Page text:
Chop it and add to soup or stews. You can also use it in salad just like lettuce.
Can be found in all coats of UK.
Mainly found in shallow seas, Oarweed is a type of kelp seaweed. During low tide the fronds may be visible as they grow up to 20m depth.
The fronds are split into long fingers or ribbons and are dark brown green in color.
It is great for thickening and binding food and is used in Chinese and Japanese cuisine soup stock Dashi.
Mainly found in all rocky shores of UK at low water.
Sugar kelp (Saccharina latissimi)
For its size and shape it is also known as ‘devil’s apron’ or ‘Sea belt.’ It is a large ‘kelp’ seaweed. It grows about 20 cm in width and 4 m long.
It is dark brown green in color and the single frond is quite broad with distinctive wavy edges and is crinkly.
Sugar kelp can be powered that can be used in soups, stews and fish fillets as flavoring.
Found among the rocky shores of UK.
Channelled wrack(Pelvetia canaliculata)
Channeled wrack has fronds that curls at the sides giving it a channel like look, thus this name.
It is yellowish brown seaweed that can be mainly recognized by the channels that are formed at its frond.
When powdered in good condition it can be used in stews and soups for adding body and a great flavor. The young tips can be added to stir fries and even pickles.
Found at almost at the top of the rocky shores all over UK.
Spiral wrack (Fucus spiralis)
Can be found just below the high watermark and is olive brown in color. It has the capacity too live out of water for long hours.
The fronds are spirally twisted and has a rib in the middle. The reproductive structures are swollen and yellowish in color. The bladders are warty but not paired.
They are salty and succulent and thus drop them in the pan to enjoy their taste. You can also add them in soup like capers.
Widespread among the rocky shores of UK
Bladder wrack(Fucus vesiculosus)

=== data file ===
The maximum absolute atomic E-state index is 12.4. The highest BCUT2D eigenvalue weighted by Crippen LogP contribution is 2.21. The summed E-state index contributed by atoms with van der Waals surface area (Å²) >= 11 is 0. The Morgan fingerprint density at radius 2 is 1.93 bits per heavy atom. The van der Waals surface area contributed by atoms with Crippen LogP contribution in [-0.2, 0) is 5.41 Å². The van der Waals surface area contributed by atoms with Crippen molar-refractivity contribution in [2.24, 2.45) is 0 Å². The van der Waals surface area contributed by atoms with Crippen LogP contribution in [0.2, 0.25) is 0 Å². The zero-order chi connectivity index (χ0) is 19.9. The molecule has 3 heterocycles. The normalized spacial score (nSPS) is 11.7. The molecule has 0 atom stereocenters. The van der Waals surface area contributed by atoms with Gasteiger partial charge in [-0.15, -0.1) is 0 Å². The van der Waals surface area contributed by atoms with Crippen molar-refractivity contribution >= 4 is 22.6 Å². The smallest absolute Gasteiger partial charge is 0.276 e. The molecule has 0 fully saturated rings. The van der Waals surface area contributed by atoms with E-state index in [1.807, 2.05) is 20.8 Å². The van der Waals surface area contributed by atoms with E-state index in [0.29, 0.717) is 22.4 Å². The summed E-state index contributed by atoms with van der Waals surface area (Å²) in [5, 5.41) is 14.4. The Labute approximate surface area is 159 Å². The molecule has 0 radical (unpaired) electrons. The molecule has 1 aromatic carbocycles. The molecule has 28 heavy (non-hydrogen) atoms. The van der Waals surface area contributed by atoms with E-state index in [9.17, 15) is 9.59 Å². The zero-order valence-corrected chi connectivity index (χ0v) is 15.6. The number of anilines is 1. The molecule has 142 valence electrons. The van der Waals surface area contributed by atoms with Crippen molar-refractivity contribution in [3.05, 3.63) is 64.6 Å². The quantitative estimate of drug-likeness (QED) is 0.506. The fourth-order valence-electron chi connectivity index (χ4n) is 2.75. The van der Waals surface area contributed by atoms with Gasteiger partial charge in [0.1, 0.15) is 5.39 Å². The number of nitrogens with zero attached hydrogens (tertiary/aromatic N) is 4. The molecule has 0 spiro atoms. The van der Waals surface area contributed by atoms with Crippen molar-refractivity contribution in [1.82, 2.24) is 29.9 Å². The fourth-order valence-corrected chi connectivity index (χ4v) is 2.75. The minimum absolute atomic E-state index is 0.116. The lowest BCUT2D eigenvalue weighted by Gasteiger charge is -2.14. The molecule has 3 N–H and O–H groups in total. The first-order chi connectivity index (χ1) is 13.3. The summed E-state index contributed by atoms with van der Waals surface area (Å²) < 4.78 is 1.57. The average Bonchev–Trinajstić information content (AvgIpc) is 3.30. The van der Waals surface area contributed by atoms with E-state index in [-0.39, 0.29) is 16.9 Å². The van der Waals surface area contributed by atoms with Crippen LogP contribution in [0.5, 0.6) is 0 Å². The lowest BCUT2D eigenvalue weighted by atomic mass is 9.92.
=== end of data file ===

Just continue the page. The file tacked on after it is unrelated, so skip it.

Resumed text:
Bladder wrack is a common seaweed of North Wales that can float upright underwater with the help of their round air bubbles. With this they can absorb nutrients and exchange gas while they are submerged.
This olive brown wrack seaweed can be recognized with its branching fronds filled with air bladders.
The tender young growth tips can be used for cooking soups and stews.
They can be found on all rocky shores of UK in the mid shore line
Purple laver(Porphyra umbilicalis)
Purple laver is a common British seaweed that is smooth in texture and is found clinging to the rocks.
It is a purplish brown seaweed that has very thin fronds that are similar to membrane. The fronds vary in size.
Mainly used for cooking traditional delicacy ‘Lavarbread.’ It can be boiled for hours so that it is rolled and prepared with oats.
Commonly found all over the rocky shores of North wales.
Carrageen is widely used in food industry and this small branching fans are mainly reddish purple in color.
It has branching fronds that are thin. When submerged they may appear iridescent but when they are exposed to bright sunlight it may turn green.
The Carrageen moss is used widely for making cakes and ice creams and other sweet delicacies.
It can be widely found on the south and west coast of Ireland, as well as all over the low water regions of the welsh coast.
Egg wrack (Ascophyllum nodosum)
Mainly known for its egg shaped bladder from which it gets the name. they mainly grow on the sheltered shores.
The fronds of Egg wracks are long, strap like and is yellow brown in color. There are air bubbles at regular interval on the fronds.